The federal government has explained why it decided to exempt tuition fees, basic food items and 18 other items from the 7.5 per cent Value Added Tax (VAT) implementation scheduled to commence by February 1,st 2020.
The list of exempted items includes additives (honey),bread, cereals, cooking oils, culinary herbs, fish, flour and starch, fruits(fresh or dried), live or raw meat and poultry, milk, nuts, pulses, and roots. Others are salt, vegetables, water (natural water and table water), locally manufactured sanitary towels, pads or tampons services rendered by microfinance banks, and tuition fees relating to nursery-university.
In a statement issued by the Presidency through the Senior Special Assistant to the President on Media & Publicity, Garba Shehu, and his colleague from the Office of the Vice President, Laolu Akande, disclosed that the exemptions were made in a bid to keep cost of living from rising for Nigerians due to the changes in VAT.
“To allay fears that low-income persons and companies would be marginalised by the new law, reduce the burden of taxation on vulnerable segments, and promote equitable taxation, the Finance Act 2019 had extended the list of goods and services exempted from VAT,” the statement said.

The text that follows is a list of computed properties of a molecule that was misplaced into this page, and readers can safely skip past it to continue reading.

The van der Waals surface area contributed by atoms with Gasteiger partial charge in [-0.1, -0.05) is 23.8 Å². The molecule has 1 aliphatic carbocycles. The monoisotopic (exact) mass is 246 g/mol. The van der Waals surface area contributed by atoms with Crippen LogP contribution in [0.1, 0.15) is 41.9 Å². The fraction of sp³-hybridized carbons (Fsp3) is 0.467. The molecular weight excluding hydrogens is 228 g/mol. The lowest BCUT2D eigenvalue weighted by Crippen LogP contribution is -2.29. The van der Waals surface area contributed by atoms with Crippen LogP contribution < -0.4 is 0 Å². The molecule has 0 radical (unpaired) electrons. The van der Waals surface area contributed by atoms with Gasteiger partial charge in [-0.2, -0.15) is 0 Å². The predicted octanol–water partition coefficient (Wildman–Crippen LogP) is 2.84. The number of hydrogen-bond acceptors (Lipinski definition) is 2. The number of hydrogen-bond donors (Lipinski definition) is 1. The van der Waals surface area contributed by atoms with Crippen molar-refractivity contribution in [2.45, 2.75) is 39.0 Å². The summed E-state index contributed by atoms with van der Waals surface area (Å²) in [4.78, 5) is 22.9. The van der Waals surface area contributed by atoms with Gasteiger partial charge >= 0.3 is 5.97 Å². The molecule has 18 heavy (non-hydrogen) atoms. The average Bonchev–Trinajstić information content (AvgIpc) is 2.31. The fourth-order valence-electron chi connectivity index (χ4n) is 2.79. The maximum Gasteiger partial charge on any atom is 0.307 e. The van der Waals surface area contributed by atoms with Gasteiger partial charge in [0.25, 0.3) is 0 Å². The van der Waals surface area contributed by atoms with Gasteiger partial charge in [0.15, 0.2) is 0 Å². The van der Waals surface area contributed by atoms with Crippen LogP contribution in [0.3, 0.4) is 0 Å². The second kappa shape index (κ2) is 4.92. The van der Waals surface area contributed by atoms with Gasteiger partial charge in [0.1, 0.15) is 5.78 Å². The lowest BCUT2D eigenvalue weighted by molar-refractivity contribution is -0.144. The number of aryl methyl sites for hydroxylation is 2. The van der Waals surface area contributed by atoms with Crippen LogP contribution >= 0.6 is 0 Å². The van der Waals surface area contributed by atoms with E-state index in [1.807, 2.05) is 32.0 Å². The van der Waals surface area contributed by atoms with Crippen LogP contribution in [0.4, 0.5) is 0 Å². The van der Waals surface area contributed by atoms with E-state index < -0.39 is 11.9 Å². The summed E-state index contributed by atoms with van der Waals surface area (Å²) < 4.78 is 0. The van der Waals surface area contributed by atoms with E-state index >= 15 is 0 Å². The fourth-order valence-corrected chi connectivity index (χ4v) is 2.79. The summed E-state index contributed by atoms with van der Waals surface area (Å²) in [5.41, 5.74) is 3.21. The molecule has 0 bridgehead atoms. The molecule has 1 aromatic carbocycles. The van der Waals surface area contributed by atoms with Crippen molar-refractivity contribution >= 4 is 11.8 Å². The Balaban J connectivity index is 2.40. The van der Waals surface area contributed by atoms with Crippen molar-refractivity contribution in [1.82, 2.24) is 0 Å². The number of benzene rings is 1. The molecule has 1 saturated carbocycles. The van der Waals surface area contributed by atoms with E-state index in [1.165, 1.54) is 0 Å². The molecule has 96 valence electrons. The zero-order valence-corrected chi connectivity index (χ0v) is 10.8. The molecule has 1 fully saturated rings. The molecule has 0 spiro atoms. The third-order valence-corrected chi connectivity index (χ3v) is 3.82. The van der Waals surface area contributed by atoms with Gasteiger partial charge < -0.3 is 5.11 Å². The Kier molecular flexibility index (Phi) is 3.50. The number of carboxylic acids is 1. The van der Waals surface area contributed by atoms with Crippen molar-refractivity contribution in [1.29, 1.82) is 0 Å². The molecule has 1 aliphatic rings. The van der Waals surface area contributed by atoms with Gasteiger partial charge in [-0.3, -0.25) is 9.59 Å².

Meanwhile, the increase of VAT from 5 per cent to 7.5 percent is purposed to consolidate efforts already in place to create an enabling environment for improved private sector participation and contribution to the economy.
“The Finance Act will support the funding and implementation of the 2020 budget. We shall sustain this tradition by ensuring that subsequent budgets are also accompanied by a finance law,” it added.
Nigeria’s new VAT rate was said to be the lowest inAfrica and one of the lowest in the world. The Presidency argued that other African countries such as South Africa, Ghana, Kenya, Egypt, Rwanda, and Senegal post VAT rates between 12.5 per cent and 18 per cent.
In Nigeria, 85 per cent of the collected VAT would go to states and local governments.No tags for this post.